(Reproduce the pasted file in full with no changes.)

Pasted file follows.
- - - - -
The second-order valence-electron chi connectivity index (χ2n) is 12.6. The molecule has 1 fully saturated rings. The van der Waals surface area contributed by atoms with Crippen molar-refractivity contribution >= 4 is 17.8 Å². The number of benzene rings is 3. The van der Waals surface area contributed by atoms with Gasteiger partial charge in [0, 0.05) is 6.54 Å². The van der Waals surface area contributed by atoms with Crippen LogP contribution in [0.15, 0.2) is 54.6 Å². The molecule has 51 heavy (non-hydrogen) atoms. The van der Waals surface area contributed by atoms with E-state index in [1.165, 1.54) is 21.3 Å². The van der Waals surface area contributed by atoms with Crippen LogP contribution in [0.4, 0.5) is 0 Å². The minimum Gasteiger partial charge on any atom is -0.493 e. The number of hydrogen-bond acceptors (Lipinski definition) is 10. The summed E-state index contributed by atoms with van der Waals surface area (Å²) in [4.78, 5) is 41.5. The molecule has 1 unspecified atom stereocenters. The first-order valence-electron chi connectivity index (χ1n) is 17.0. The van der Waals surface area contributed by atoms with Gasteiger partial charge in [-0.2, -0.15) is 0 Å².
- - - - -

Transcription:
The second-order valence-electron chi connectivity index (χ2n) is 12.6. The molecule has 1 fully saturated rings. The van der Waals surface area contributed by atoms with Crippen molar-refractivity contribution >= 4 is 17.8 Å². The number of benzene rings is 3. The van der Waals surface area contributed by atoms with Gasteiger partial charge in [0, 0.05) is 6.54 Å². The van der Waals surface area contributed by atoms with Crippen LogP contribution in [0.15, 0.2) is 54.6 Å². The molecule has 51 heavy (non-hydrogen) atoms. The van der Waals surface area contributed by atoms with E-state index in [1.165, 1.54) is 21.3 Å². The van der Waals surface area contributed by atoms with Crippen LogP contribution in [0.4, 0.5) is 0 Å². The minimum Gasteiger partial charge on any atom is -0.493 e. The number of hydrogen-bond acceptors (Lipinski definition) is 10. The summed E-state index contributed by atoms with van der Waals surface area (Å²) in [4.78, 5) is 41.5. The molecule has 1 unspecified atom stereocenters. The first-order valence-electron chi connectivity index (χ1n) is 17.0. The van der Waals surface area contributed by atoms with Gasteiger partial charge in [-0.2, -0.15) is 0 Å².